That's our mission, and we want this game -- because of all of its lessons, right, we want this game to be more relevant for our kids' kids than it has been for us.
And if we can make the game look a little bit more like the world, maybe we can make the world look a little bit more like the game. That's really our goal. Thank you for the question.
Q. Seth or Suzy, for this year and the last couple years, amongst the 20 professionals there's been a life member, someone necessarily not affiliated with a club or teaching or running a club, et cetera, getting through. Are you comfortable with that? Is that any type of an area you could shore up so that the 20 who have qualified are kind of the essence of what a professional does?
SUZY WHALEY: Absolutely, and thanks for the question. For us at the PGA of America, we have different classifications of membership, one being a class A professional, which is a member, and then we have lifetime, active professional, we have retired professionals, all of whom we're proud to say are PGA members and PGA professionals. And in fact, many of the PGA professionals that are TOUR members are also PGA professionals.
And so in the case that you're speaking of, he went through the process, pays dues, does his education, goes to the MSRs that the rest of us go through, and is eligible to play in our PGA professional championship, thus giving him the opportunity to compete and play here if he qualifies, or she qualifies for KPMG, for example.
So for us, this came up last year, as well, and the year before. It went to our annual meeting as a resolution, which did not pass, and so we're excited to have him in the field. We are proud of all of our PGA professionals that are competing this week and cheering them all on.
Q. Kerry, I wondered if you can speak to getting a course like this ready in -- I think you said it was three and a half weeks of growing season. That sounds like a short amount of time. Were there all-nighters or were there people out here sweeping snow around? How did this do they?
KERRY HAIGH: Well, sort of Mother Nature, I think, to answer the question. The last two springs we came and visited and sort of went through the process before we -- the date change was announced so that we knew sort of what happened when it happened. We adjusted our agronomic plans that normally are done in the spring, moved some of those to the fall and didn't do some of the things you normally do in the spring knowing that it was such a short period.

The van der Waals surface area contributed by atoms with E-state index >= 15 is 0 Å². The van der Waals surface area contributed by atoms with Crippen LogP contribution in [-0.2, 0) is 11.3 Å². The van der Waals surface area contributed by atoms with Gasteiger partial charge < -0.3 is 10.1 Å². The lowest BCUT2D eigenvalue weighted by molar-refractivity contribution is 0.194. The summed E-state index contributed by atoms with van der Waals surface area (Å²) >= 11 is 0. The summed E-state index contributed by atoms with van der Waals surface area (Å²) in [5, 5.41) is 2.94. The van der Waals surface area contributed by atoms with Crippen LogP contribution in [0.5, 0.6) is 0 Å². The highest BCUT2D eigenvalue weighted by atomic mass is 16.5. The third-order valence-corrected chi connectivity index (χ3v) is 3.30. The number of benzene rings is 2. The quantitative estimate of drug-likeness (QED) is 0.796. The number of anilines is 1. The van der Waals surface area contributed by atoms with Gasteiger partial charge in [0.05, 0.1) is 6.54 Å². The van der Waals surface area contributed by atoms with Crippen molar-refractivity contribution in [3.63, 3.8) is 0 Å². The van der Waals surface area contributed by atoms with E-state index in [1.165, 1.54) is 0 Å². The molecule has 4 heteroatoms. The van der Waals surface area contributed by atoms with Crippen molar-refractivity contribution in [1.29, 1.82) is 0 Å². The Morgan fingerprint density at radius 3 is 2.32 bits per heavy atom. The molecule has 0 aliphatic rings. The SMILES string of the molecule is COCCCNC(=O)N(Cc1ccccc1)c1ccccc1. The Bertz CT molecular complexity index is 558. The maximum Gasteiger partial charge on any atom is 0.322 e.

Now, you asked me three and a half weeks ago, you always think, is spring ever going to come and are the trees going to bud and is the grass going to grow? Thankfully for all of our lives, that's happened, and hopefully will continue to do so.
Q. Kerry, everybody always refers to Bethpage Black as a great golf course. Through your trained eye, can you give me two or three aspects of Bethpage Black that make it great?
KERRY HAIGH: Well, I think to the point that we've talked about earlier, the terrain for one certainly allows any -- the architect in this case, but any architect, if you have sort of rolling terrain as we do, that is a huge advantage. The design, the grandeur of it -- the bunkering is unbelievable -- eight acres of sand on a golf course is an incredible amount of sand, and you look there at 17, you drive, and the side of those bunkers. Some of the gallery ropes, we never have to take them as wide as we have here because the bunkers are so grand.
Part of the golf course mystique is it's just so big and it's grand and it's -- stout is a word that -- there's six stout par-4s out there, at least six, but that play really tough and really difficult. All those factors combined make it a beautiful test of golf.
That's why the people's country club, thousands of people come out here and enjoy what is a great golf course every time, the people of New York. I wish I lived close enough to play myself.
SETH WAUGH: You know, and the interesting thing is nobody ever says it's unfair. They say it's a great test, and it's a happy place. It is hard, but it's fair and it's in front of you and you understand it. You can't beat it but you can understand it.